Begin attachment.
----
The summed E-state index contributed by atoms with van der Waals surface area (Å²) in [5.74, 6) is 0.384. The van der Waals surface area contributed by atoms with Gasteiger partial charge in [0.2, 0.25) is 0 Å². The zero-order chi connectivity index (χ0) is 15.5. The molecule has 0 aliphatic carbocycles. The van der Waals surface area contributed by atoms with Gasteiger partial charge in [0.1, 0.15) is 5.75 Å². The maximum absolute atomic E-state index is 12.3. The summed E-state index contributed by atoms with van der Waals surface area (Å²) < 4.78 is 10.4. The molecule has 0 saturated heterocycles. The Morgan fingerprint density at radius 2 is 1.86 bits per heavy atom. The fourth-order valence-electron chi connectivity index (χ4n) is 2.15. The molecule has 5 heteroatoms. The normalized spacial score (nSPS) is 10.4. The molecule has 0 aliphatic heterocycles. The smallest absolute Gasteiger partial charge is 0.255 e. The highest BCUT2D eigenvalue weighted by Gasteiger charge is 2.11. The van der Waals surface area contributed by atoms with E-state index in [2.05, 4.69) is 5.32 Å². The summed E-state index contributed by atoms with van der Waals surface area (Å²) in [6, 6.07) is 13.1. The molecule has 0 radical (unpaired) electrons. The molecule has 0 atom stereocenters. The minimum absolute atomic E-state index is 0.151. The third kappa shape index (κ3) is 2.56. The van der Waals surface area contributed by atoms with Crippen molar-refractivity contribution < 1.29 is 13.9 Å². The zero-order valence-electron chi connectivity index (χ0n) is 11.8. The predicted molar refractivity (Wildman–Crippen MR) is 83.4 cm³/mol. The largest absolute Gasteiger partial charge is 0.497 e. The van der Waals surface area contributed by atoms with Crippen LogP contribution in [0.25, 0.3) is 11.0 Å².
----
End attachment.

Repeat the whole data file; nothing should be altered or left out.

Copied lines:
The summed E-state index contributed by atoms with van der Waals surface area (Å²) in [5.74, 6) is 0.384. The van der Waals surface area contributed by atoms with Gasteiger partial charge in [0.2, 0.25) is 0 Å². The zero-order chi connectivity index (χ0) is 15.5. The molecule has 0 aliphatic carbocycles. The van der Waals surface area contributed by atoms with Gasteiger partial charge in [0.1, 0.15) is 5.75 Å². The maximum absolute atomic E-state index is 12.3. The summed E-state index contributed by atoms with van der Waals surface area (Å²) < 4.78 is 10.4. The molecule has 0 saturated heterocycles. The Morgan fingerprint density at radius 2 is 1.86 bits per heavy atom. The fourth-order valence-electron chi connectivity index (χ4n) is 2.15. The molecule has 5 heteroatoms. The normalized spacial score (nSPS) is 10.4. The molecule has 0 aliphatic heterocycles. The smallest absolute Gasteiger partial charge is 0.255 e. The highest BCUT2D eigenvalue weighted by Gasteiger charge is 2.11. The van der Waals surface area contributed by atoms with E-state index in [2.05, 4.69) is 5.32 Å². The summed E-state index contributed by atoms with van der Waals surface area (Å²) in [6, 6.07) is 13.1. The molecule has 0 radical (unpaired) electrons. The molecule has 0 atom stereocenters. The minimum absolute atomic E-state index is 0.151. The third kappa shape index (κ3) is 2.56. The van der Waals surface area contributed by atoms with Crippen molar-refractivity contribution < 1.29 is 13.9 Å². The zero-order valence-electron chi connectivity index (χ0n) is 11.8. The predicted molar refractivity (Wildman–Crippen MR) is 83.4 cm³/mol. The largest absolute Gasteiger partial charge is 0.497 e. The van der Waals surface area contributed by atoms with Crippen LogP contribution in [0.25, 0.3) is 11.0 Å².